Target Population: Adults, Coronary Artery Disease, Diabetes, Hypertension

Strategic Goal: Develop and disseminate health IT evidence and evidence-based tools to improve health care decisionmaking through the use of integrated data and knowledge management.

Business Goal: Knowledge Creation

Clinical Decision Support Consortium - 2010

Summary Highlights



Target Population: Coronary Artery Disease, Diabetes, Hypertension

Summary: Despite overwhelming evidence of clinical decision support’s (CDS’s) effectiveness, only a small number of academic medical centers and integrated delivery networks account for the bulk of CDS research and development. Wider CDS adoption has been limited by a variety of social, economic, and technical issues, including: a lack of widely adopted standards for representing and sharing clinical knowledge in a computable form; difficulty developing clinical practice guidelines that can be readily and unambiguously translated into a computable form; absence of a central repository or knowledge resource where computable guidelines can be stored and shared; challenges integrating CDS into the clinical workflow; and limited understanding of organizational and social issues relating to CDS.

As evidenced by sites where CDS is pervasive, these barriers are surmountable. The biggest challenge to fostering widespread CDS adoption is documenting, generalizing, and translating the experience from these advanced sites to broader community settings. To address this challenge, investigators from Brigham and Women's Hospital, Harvard Medical School, and Partners HealthCare Systems (PHS) formed the Clinical Decision Support (CDS) Consortium in collaboration with the Regenstrief Institute, the Veterans Health Administration, Kaiser Permanente Northwest Research Group, General Electric Healthcare, Siemens Medical Solutions, Mayo Clinic, NextGen, University of Texas School of Biomedical Informatics, Oregon Health and Science University, Mid-Valley Independent Physicians Association, and University of Medicine and Dentistry of New Jersey.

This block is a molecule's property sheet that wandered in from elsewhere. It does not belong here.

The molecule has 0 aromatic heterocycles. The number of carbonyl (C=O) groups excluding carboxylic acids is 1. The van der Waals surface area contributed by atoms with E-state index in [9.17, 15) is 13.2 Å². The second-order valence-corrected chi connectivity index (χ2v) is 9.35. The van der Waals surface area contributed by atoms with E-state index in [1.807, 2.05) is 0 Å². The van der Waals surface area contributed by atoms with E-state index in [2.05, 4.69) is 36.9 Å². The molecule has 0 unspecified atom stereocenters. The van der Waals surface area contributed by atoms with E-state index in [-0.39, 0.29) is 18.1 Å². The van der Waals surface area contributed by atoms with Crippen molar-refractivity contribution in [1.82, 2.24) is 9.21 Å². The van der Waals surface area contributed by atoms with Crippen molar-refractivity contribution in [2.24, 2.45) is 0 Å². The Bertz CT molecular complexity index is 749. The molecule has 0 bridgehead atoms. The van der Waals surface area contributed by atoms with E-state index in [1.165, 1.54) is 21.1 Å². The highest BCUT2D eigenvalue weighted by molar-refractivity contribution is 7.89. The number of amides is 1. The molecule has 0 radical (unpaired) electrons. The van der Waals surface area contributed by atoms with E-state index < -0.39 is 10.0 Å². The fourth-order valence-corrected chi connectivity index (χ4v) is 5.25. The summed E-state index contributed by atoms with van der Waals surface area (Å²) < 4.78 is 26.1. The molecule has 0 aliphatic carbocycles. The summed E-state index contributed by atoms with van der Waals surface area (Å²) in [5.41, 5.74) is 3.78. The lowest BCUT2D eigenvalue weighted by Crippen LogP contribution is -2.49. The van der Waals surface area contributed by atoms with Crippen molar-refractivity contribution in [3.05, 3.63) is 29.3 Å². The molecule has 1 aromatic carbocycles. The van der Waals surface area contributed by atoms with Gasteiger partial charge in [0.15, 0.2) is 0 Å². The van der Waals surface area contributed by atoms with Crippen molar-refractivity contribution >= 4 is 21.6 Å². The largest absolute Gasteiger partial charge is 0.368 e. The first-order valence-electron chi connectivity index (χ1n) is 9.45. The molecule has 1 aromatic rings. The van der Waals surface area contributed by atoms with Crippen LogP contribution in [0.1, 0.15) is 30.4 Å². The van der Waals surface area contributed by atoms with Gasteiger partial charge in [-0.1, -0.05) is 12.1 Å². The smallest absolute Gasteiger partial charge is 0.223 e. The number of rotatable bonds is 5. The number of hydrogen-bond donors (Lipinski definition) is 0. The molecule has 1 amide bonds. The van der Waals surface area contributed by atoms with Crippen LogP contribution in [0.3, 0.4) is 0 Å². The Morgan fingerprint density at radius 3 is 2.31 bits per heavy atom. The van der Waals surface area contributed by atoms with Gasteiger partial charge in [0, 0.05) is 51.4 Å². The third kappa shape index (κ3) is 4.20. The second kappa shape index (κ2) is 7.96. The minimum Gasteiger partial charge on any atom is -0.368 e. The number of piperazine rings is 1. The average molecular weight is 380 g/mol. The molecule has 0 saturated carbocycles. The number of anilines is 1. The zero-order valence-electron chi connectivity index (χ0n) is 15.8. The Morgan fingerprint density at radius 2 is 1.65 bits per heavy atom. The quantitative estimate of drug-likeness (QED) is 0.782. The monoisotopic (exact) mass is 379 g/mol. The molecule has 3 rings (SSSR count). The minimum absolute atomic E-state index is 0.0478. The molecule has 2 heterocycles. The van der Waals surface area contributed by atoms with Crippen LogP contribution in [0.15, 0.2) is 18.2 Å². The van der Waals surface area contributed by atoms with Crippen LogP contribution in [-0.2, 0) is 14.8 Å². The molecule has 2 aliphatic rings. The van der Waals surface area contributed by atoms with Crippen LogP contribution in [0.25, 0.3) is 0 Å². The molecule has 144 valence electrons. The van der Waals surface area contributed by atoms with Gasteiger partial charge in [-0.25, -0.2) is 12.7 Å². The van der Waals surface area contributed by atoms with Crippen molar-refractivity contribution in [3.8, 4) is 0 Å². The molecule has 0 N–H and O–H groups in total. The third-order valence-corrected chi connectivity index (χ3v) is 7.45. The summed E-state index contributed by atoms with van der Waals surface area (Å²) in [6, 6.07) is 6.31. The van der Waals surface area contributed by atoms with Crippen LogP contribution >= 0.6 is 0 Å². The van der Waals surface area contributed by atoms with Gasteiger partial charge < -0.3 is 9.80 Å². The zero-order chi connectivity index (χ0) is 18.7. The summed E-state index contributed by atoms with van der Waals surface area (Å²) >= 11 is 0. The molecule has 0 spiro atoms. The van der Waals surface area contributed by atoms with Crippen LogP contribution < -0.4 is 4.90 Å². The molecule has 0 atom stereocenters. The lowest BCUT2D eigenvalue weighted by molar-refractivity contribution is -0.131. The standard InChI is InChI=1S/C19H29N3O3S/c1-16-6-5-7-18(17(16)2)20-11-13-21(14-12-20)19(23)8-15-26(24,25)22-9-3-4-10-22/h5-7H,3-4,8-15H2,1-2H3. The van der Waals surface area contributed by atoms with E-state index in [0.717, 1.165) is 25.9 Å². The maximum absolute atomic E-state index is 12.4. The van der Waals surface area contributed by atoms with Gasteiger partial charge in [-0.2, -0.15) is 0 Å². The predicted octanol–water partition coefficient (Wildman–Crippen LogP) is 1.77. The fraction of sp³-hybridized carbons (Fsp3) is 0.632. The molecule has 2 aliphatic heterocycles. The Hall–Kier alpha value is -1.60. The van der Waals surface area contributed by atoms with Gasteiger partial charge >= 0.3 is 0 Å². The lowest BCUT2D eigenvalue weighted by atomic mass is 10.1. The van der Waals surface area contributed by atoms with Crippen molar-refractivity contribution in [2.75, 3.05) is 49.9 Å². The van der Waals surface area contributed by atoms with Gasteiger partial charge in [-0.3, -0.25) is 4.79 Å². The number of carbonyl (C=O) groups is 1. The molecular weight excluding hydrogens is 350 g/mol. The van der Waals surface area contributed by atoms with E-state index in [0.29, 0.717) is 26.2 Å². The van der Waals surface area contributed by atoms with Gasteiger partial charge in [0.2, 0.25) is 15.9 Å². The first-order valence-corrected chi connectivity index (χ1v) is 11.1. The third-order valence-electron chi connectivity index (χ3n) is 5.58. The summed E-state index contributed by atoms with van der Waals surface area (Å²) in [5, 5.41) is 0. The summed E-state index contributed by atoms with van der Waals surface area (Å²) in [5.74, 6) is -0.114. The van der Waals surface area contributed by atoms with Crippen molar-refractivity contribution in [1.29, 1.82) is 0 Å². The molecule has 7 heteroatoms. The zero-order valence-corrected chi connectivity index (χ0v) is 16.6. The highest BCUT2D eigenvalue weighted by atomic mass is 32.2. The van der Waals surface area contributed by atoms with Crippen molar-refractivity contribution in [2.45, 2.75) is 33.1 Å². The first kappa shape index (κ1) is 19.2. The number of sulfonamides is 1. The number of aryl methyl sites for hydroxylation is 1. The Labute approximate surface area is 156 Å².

The goal of the CDS Consortium is to assess, define, demonstrate, and evaluate best practices for knowledge management (KM) and CDS in health information technology (IT) across multiple ambulatory care settings and electronic health record (EHR) technology platforms in pursuit of widespread CDS adoption. The CDS Consortium is developing a series of service-oriented CDS interventions focused on diabetes, coronary artery disease, and hypertension screening. In the first two years of the project, the team developed the service-oriented CDS interventions and piloted them in four ambulatory sites in Massachusetts. In the next few years, the team will expand the interventions and continue to gather data and develop best practices.

Project Objectives:
  • Assess and define best practices for knowledge management and CDS in ambulatory care. (Ongoing)
  • Define a novel, practical knowledge representation scheme that allows users to access knowledge in a manner that facilitates the translation of knowledge into CDS within EHRs. (Ongoing)
  • Build a prototype national knowledge repository to support access and use of knowledge artifacts and collaborative knowledge engineering. (Achieved)
  • Build publicly-available Web services to provide remote CDS. (Achieved)
  • Build end-user CDS dashboards depicting user compliance with CDS and provide feedback to knowledge engineers building the CDS knowledge artifacts and Web services on the efficacy of the CDS. (Achieved)
  • Coordinate overall CDSC evaluation activities. (Ongoing)